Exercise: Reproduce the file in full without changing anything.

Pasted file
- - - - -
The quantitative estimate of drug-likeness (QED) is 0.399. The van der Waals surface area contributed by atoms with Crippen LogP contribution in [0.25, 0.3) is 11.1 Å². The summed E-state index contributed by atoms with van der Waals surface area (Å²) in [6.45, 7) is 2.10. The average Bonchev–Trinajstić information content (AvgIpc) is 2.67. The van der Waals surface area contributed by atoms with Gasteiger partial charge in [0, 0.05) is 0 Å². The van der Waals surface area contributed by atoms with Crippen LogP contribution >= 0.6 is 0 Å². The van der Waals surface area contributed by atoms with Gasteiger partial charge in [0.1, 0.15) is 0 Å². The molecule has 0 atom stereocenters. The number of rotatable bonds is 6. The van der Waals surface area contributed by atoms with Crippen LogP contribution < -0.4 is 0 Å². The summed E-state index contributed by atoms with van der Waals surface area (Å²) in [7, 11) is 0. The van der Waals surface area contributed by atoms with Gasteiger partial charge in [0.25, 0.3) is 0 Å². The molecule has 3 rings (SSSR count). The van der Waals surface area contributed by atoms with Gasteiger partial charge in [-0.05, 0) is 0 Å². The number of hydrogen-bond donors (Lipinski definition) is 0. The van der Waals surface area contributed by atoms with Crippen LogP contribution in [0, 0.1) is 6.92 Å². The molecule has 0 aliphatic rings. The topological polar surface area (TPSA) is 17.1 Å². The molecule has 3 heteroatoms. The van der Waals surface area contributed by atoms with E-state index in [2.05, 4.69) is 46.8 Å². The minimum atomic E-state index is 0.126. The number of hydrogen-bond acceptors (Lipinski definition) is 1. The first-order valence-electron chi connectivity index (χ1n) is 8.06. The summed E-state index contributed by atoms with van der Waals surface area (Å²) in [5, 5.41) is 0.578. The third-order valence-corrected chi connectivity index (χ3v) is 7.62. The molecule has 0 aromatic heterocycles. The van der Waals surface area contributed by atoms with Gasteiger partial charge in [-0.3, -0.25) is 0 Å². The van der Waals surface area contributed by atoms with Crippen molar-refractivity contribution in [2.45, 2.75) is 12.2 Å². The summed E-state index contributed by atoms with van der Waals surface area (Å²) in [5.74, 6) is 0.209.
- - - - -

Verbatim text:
The quantitative estimate of drug-likeness (QED) is 0.399. The van der Waals surface area contributed by atoms with Crippen LogP contribution in [0.25, 0.3) is 11.1 Å². The summed E-state index contributed by atoms with van der Waals surface area (Å²) in [6.45, 7) is 2.10. The average Bonchev–Trinajstić information content (AvgIpc) is 2.67. The van der Waals surface area contributed by atoms with Gasteiger partial charge in [0, 0.05) is 0 Å². The van der Waals surface area contributed by atoms with Crippen LogP contribution >= 0.6 is 0 Å². The van der Waals surface area contributed by atoms with Gasteiger partial charge in [0.1, 0.15) is 0 Å². The molecule has 0 atom stereocenters. The number of rotatable bonds is 6. The van der Waals surface area contributed by atoms with Crippen LogP contribution < -0.4 is 0 Å². The summed E-state index contributed by atoms with van der Waals surface area (Å²) in [7, 11) is 0. The van der Waals surface area contributed by atoms with Gasteiger partial charge in [0.25, 0.3) is 0 Å². The molecule has 3 rings (SSSR count). The van der Waals surface area contributed by atoms with Gasteiger partial charge in [-0.05, 0) is 0 Å². The number of hydrogen-bond donors (Lipinski definition) is 0. The van der Waals surface area contributed by atoms with Crippen LogP contribution in [0, 0.1) is 6.92 Å². The molecule has 0 aliphatic rings. The topological polar surface area (TPSA) is 17.1 Å². The molecule has 3 heteroatoms. The van der Waals surface area contributed by atoms with E-state index in [2.05, 4.69) is 46.8 Å². The minimum atomic E-state index is 0.126. The number of hydrogen-bond acceptors (Lipinski definition) is 1. The first-order valence-electron chi connectivity index (χ1n) is 8.06. The summed E-state index contributed by atoms with van der Waals surface area (Å²) in [5, 5.41) is 0.578. The third-order valence-corrected chi connectivity index (χ3v) is 7.62. The molecule has 0 aromatic heterocycles. The van der Waals surface area contributed by atoms with Gasteiger partial charge in [-0.3, -0.25) is 0 Å². The van der Waals surface area contributed by atoms with Crippen molar-refractivity contribution in [2.45, 2.75) is 12.2 Å². The summed E-state index contributed by atoms with van der Waals surface area (Å²) in [5.74, 6) is 0.209.